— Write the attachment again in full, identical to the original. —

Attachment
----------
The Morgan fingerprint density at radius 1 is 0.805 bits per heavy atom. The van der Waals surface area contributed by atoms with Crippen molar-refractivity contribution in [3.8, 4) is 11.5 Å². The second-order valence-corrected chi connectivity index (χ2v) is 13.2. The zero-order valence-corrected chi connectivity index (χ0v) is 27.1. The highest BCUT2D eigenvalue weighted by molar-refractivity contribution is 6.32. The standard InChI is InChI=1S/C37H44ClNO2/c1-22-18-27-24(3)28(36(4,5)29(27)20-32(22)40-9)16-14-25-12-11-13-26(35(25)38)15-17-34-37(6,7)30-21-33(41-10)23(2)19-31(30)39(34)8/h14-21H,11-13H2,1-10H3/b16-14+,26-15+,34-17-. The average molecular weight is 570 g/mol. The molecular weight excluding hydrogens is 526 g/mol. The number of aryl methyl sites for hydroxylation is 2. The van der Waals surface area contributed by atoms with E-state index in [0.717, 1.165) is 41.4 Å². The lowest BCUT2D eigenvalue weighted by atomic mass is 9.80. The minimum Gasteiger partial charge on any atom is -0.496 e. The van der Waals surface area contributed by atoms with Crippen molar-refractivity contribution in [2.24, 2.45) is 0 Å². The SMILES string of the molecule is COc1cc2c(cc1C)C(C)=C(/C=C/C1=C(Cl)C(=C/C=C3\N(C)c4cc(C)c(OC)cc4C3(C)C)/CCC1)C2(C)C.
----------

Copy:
The Morgan fingerprint density at radius 1 is 0.805 bits per heavy atom. The van der Waals surface area contributed by atoms with Crippen molar-refractivity contribution in [3.8, 4) is 11.5 Å². The second-order valence-corrected chi connectivity index (χ2v) is 13.2. The zero-order valence-corrected chi connectivity index (χ0v) is 27.1. The highest BCUT2D eigenvalue weighted by molar-refractivity contribution is 6.32. The standard InChI is InChI=1S/C37H44ClNO2/c1-22-18-27-24(3)28(36(4,5)29(27)20-32(22)40-9)16-14-25-12-11-13-26(35(25)38)15-17-34-37(6,7)30-21-33(41-10)23(2)19-31(30)39(34)8/h14-21H,11-13H2,1-10H3/b16-14+,26-15+,34-17-. The average molecular weight is 570 g/mol. The molecular weight excluding hydrogens is 526 g/mol. The number of aryl methyl sites for hydroxylation is 2. The van der Waals surface area contributed by atoms with E-state index in [0.717, 1.165) is 41.4 Å². The lowest BCUT2D eigenvalue weighted by atomic mass is 9.80. The minimum Gasteiger partial charge on any atom is -0.496 e. The van der Waals surface area contributed by atoms with Crippen molar-refractivity contribution in [2.24, 2.45) is 0 Å². The SMILES string of the molecule is COc1cc2c(cc1C)C(C)=C(/C=C/C1=C(Cl)C(=C/C=C3\N(C)c4cc(C)c(OC)cc4C3(C)C)/CCC1)C2(C)C.